A Challenge Problem for Promise Designers
bruant.d at gmail.com
Fri Apr 26 13:33:35 PDT 2013
Le 26/04/2013 21:47, Domenic Denicola a écrit :
> From: David Bruant [bruant.d at gmail.com]
>> Which naturally leads to the question: why should platform promises be compatible with Promise/A+ and not jQuery "promises"? Because more libraries use Promise/A+? what about market share?
I realize I was playing the douchebag devil advocate here and I apologize for that.
The point I was trying to make is that there is no reason for the platform to follow a standard more than another. PromiseA+ has some user base and benefits, but jQuery has a much more massive user base and it would make sense for the platform to follow that. There are probably a bunch of other de facto standard here and there. Why should platform promises be more interoperable with promiseA+ and not any other (de facto) standard?
> What we're discussing is not *compatibility* but *ability to assimilate*.
I confused both as "having some level of interoperability".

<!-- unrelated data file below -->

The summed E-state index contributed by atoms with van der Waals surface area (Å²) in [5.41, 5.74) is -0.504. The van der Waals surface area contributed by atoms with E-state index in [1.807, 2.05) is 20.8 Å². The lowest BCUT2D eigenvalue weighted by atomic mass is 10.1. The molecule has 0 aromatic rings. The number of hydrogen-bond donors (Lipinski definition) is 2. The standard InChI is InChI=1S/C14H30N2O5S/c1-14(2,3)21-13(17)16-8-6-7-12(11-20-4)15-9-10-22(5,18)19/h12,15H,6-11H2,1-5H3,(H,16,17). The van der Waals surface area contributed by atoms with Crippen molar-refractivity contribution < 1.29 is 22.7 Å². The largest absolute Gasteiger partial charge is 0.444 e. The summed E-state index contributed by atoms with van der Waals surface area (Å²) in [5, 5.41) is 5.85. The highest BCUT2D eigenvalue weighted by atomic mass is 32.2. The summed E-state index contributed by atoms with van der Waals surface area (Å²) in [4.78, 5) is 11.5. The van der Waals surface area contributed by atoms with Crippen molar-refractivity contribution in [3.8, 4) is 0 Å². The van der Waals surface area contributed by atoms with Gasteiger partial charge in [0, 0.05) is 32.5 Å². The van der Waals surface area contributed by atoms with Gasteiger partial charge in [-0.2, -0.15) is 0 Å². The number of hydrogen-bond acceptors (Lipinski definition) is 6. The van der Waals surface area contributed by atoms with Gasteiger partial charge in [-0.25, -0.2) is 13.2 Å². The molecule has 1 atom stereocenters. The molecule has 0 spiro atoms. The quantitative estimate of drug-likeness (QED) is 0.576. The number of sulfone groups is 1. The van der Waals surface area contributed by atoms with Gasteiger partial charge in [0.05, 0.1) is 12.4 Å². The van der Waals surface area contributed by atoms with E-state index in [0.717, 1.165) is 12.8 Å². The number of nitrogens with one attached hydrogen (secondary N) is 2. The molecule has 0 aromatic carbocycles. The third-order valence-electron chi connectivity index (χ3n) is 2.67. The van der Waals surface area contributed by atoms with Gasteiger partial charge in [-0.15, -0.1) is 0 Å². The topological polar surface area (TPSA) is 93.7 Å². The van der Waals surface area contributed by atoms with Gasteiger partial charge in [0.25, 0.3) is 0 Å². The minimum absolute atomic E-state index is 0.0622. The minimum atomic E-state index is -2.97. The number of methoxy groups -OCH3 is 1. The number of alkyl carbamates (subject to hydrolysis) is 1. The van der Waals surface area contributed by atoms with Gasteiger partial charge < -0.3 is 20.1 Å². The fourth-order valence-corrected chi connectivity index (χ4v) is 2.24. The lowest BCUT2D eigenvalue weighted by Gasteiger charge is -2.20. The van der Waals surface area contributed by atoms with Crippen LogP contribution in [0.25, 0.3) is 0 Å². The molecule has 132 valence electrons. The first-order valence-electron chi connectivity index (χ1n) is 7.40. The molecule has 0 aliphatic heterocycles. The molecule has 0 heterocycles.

> Assimilating thenables requires no particular spec compliance or library compatibility. Promises/A+ (in the 1.1 version) gives a step-by-step procedure for doing so that is quite resilient in the face of edge cases, and so I'd recommend it for any assimilation semantics, but that's not terribly relevant to the question of whether there should be assimilation semantics *at all*.
As is, the algorithm is unacceptable as it unconditionally calls the
then method of a thenable potentially resulting in unintended
side-effects if the thenable wasn't intended to be a promise but a
I believe "does this object has a 'then' method?" is too weak of a
heuristic for a web platform convention. Trying an idea:
Step 2.3 of the Promise Resolution Procedure, instead of just "if then
is a function", what about "if then is a function *and* has a property
named '__IAmAPromiseA+Thenable__' which value is true, call it... "?
I don't think it would be possible (you'll tell me soon enough I
imagine), but that would be better.
Although this sounds crazier, it's a much better way to express the
intent that such then function is a thenable and I wouldn't be opposed
to this test even baked in the platform as it dramatically reduces the
risk of confusion.
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